5 Mistakes Evaluating NMS You Need To Avoid

5 Mistakes Evaluating NMS You Need To Avoid

So, your boss has just set up a blend of different software products or a SaaS product to take care of the network monitoring. Did your boss really do you a favour or just add to your headache? Has the situation truly improved, or do you just have more unresolved problems?

 

These are the five most common complaints we hear and solve on day one out of the box.

 

1. Too Many Alerts.

This is probably the most common problem with monitoring tools. Everything is turned on either out of the box or by the administrator’s choosing and organizations must rely on the logs to get the information they need. There is a fear of missing something but setting up alerts should be a thoughtful process, standardized amongst your team, and carefully chosen. Careful and well-considered Integrations with other tools like email, SMS, and ticketing systems are essential – but you can’t be inserting and sending out junk or it will be ignored.

 

2. The monitoring tool is indeed the resource hog and has a slow database.

Many popular monitoring tools are built on Microsoft technology using multiple on-premises servers. To scale, it usually takes building a replica of your multiple server setup and additional software licensing costs (Microsoft Server, SQL and the Monitoring Tool) every time you add a server. Then there’s the ongoing operational management of the multiple servers. With so much data constantly processed, the user experience is slow and poor.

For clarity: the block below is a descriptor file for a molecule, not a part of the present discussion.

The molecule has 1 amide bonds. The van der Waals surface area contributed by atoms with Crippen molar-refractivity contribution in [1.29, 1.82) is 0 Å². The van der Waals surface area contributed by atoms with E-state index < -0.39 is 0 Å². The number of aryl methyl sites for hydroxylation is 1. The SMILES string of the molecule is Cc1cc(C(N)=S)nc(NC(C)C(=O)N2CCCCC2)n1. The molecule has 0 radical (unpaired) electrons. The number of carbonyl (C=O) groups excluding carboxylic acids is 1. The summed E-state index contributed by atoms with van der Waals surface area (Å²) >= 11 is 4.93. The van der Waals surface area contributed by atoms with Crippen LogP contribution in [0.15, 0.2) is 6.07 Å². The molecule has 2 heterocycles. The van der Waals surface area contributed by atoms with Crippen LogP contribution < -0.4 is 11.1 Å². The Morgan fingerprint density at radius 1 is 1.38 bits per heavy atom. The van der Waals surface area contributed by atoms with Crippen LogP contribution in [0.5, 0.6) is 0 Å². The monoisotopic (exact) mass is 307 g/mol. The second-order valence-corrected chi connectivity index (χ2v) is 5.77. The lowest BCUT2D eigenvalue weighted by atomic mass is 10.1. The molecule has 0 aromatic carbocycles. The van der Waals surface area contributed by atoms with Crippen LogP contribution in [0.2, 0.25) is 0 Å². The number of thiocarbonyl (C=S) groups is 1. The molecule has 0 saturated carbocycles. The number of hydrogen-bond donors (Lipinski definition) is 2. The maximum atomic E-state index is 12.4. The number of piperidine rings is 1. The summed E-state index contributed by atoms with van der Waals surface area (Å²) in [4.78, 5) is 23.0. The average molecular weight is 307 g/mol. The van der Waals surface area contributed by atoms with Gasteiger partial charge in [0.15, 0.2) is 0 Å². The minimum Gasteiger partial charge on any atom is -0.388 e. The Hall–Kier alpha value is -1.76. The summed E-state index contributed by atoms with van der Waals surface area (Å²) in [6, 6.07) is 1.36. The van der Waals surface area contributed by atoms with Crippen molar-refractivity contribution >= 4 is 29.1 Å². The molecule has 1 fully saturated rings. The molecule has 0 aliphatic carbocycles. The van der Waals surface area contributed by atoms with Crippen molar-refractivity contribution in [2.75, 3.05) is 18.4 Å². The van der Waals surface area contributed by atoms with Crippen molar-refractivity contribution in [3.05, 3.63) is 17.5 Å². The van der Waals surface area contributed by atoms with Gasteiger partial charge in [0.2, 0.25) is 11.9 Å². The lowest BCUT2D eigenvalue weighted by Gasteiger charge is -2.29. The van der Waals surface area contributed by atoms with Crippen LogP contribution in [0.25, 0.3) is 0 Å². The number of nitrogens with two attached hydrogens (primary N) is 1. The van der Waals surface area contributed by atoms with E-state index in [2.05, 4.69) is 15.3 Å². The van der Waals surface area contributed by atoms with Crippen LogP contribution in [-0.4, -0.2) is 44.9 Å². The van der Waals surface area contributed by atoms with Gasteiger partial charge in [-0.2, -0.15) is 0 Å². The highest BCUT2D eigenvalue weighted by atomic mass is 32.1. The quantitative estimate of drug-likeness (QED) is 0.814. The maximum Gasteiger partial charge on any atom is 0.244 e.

3. One size does not fit all / no access to the API.

Many popular tools now are built in the cloud, and you do not own your data. Your data may be rolled up, removed, or you only have access to specific periods of your data. It is no good for longer-term trending or baseline troubleshooting. You need complete API access to your data to integrate it into your business operations.

 

4. Security.

Supply chain attacks are becoming more frequent. We all know what happened this year with many Telecommunications, Managed Service Providers, Internet Service Providers, the US Federal Government forced to turn off their monitoring tools. While patches were developed to work around the issue, the depth of what the hackers got is still not well understood. I feel for MSPs as their SLAs are destroyed. Hopefully, those force majeure clauses get interpreted favourably.

With an on-premise platform, you have to control it 100%. Complete control ensures that the product works within your security parameters.

 

5. Automation.

If you have installed many different tools, setting up some automation between them is extremely difficult. Furthermore, the automation breaks when you need to update or reconfigure one or more underlying applications for other reasons (e.g. Security). A SaaS solution may have various actions that they class as automation; however, they lack the flexibility you need for your environment.